The corridors of power in the nation’s capital are abuzz with the complexities of the situation in Afghanistan. If only we send 40,000 more troops, say the military brass, the U.S. could have some hope of turning the situation around and preventing Afghanistan from becoming a haven for terrorists yet again. Vice President Joe Biden has apparently suggested keeping the number of forces the same but shifting the U.S. mission more toward training the Afghan security forces and conducting Special Forces raids and drone attacks against al-Qaeda.
Instead, a few simple facts on the ground in Afghanistan point to a third alternative. First, al-Qaeda already has a havenPakistanand could have one in any country that has instabilityfor example, Yemen, Somalia, or Sudan. The U.S. does need to focus more on the untamed areas of northwest Pakistan and encourage the Pakistani government to go after militants there.
Second, the U.S.-led nation-building occupation in Afghanistan is fueling the Taliban resurgence. If you follow the timelines, increases in Western forces have brought about the Taliban renaissance. Opponents of a U.S. surge believe that 40,000 more American troops could make the Afghan people regard the U.S. superpower as a foreign occupier. Incredible news: they already do, and have for eight years.
Third, there is a misperception among U.S. policy elites that a troop surge increased stability in Iraq, whereas it was mainly paying off Sunni opponents to quit fighting American forces that brought what probably will be only a temporary respite from the violence. It ain’t over till it’s over.
Fourth, ultimately, in a republic, escalating an unpopular war is political suicide. If the public and Congress are balking at sending a measly 40,000 additional troops, they will not ever be willing to send the number of troops needed to win.
Fifth, historical cases abound where a great power, by not committing enough forces early, lost to a lesser foe or won only with great difficulty. The power needs to bring sufficient strength early on to dominate the war or give up and get out. For example, in the late 1700s, the British lost the American Revolution by having insufficient forces in a rather large territory. In the early 1800s, Napoleon lost against the British and Spanish guerrillas because he failed to commit the effort needed to win. During roughly the same period, the Ottoman Empire and their surrogate, Egyptian Muhammad Ali, finally marshaled enough troops to defeat the fierce Wahhabi guerrillas in Arabia. The Britishin the Anglo-Sudan War in the late 1800s and the Boer War around the turn of the 20th centurydidn’t initially send enough forces to win but then later sent more and won “ugly.” In Vietnam, the United States gradually escalated to more than a half million troops, but this was not enough to beat a North Vietnamese/Viet Cong force of only 100,000.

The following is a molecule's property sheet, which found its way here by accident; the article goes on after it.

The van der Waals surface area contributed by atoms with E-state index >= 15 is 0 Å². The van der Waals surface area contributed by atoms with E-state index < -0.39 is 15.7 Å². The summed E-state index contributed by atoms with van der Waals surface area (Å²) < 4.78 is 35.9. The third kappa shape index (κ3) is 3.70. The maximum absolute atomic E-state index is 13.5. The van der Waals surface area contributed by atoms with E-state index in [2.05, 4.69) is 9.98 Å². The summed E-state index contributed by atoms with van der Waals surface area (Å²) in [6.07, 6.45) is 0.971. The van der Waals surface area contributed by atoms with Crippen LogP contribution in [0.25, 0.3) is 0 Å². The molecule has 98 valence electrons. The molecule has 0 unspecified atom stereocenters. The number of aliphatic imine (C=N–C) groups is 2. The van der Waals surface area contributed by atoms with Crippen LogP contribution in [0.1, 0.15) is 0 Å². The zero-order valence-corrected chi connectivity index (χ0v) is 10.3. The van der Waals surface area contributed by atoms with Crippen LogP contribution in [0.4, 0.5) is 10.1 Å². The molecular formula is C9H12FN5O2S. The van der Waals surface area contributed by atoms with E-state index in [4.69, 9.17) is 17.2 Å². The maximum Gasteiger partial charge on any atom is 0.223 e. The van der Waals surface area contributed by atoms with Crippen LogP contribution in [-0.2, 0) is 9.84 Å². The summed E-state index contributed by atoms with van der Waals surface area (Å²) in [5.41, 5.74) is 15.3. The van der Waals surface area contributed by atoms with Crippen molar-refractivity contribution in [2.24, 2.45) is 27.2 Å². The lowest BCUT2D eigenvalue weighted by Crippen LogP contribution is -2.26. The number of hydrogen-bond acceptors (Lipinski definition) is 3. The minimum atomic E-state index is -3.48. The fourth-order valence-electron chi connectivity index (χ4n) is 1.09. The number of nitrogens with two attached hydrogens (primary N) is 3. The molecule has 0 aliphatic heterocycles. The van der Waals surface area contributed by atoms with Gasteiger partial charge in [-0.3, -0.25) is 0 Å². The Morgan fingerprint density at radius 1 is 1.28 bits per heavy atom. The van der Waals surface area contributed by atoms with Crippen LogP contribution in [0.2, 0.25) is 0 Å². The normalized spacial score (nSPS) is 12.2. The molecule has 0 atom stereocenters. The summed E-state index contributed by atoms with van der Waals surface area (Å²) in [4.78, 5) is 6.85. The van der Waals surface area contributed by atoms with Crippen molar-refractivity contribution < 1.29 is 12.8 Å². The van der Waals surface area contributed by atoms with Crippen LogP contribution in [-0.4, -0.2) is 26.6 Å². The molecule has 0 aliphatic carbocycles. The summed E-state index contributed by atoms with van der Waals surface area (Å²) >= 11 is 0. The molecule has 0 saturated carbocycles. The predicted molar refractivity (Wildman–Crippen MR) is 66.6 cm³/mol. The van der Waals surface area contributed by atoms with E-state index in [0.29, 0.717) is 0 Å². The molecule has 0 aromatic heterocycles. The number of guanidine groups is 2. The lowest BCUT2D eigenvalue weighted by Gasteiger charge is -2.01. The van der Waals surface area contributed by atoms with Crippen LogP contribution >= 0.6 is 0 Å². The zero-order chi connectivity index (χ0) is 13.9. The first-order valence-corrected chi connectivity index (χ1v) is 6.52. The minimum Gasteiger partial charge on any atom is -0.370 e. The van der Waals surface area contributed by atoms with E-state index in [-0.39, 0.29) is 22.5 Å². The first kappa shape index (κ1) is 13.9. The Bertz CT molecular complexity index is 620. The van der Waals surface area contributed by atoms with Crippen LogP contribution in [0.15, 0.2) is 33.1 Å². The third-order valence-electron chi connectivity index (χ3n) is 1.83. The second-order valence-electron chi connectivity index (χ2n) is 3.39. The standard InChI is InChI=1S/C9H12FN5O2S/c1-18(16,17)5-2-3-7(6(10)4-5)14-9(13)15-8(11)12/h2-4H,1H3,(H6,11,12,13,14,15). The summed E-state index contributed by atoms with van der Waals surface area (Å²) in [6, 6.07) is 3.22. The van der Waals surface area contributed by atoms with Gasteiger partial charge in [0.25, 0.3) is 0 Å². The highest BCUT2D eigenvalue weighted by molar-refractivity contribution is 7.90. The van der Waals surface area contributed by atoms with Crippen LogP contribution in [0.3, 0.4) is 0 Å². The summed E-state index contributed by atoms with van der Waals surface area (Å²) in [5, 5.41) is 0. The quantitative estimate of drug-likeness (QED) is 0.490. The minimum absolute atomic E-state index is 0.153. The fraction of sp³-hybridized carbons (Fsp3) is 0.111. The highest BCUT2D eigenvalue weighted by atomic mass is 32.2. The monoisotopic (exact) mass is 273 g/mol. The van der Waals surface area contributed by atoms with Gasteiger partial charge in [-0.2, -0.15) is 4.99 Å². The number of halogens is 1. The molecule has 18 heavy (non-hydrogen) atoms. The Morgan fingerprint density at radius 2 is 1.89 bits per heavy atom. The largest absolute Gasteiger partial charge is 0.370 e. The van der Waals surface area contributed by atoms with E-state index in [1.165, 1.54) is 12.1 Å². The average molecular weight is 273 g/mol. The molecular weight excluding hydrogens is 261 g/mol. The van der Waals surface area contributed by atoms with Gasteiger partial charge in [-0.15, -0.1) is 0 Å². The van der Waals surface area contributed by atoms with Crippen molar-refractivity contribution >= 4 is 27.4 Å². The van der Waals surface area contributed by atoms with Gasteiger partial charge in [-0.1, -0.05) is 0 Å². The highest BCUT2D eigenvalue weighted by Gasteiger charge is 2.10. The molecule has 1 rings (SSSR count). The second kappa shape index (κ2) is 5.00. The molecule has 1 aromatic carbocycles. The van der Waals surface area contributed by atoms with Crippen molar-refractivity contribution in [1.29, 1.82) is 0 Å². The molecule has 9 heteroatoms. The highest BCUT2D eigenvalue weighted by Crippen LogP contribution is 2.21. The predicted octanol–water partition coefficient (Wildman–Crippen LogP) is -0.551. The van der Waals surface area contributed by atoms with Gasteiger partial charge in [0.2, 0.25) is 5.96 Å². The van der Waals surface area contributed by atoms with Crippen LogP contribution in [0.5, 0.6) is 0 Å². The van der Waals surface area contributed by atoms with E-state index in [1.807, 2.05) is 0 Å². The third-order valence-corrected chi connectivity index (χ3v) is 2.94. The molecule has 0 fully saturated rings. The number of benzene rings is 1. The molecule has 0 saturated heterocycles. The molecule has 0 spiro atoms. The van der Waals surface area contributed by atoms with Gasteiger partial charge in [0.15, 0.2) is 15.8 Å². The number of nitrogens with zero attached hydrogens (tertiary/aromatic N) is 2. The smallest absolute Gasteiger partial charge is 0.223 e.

The bad news is that Vietnam was a much smaller country in population and area than is Afghanistan. Even the Army’s new field manual on guerrilla warfare says that 20 to 25 occupation forces are needed per one thousand inhabitants. Frank Rich of the New York Times puts the Afghan population at 32 million. This would necessitate an occupation force of 640,000 to 800,000 to have a good chance of winning. The U.S. will have 68,000 troops there, and the Europeans provide just over 30,000 mostly ineffectual forces; with an added 40,000, this amounts to only a paltry 140,000. The motto for counterinsurgency war should be either commit enough forces to win early or get out. After eight long years of a lackadaisical effort, another 40,000 committed this late won’t even lift the Obama administration out of the halfhearted category. The U.S. should cut its losses, withdraw from Afghanistan, and concentrate on pressuring al-Qaeda in Pakistan with a smaller military footprintso as not to stir up more anti-U.S. Islamists than we are neutralizing.
Ivan Eland is Senior Fellow and Director of the Center on Peace & Liberty at The Independent Institute. Dr. Eland is a graduate of Iowa State University and received an M.B.A. in applied economics and Ph.D. in national security policy from George Washington University. He has been Director of Defense Policy Studies at the Cato Institute, and he spent 15 years working for Congress on national security issues, including stints as an investigator for the House Foreign Affairs Committee and Principal Defense Analyst at the Congressional Budget Office. He is author of the books Partitioning for Peace: An Exit Strategy for Iraq, and Recarving Rushmore.
Full Biography and Recent Publications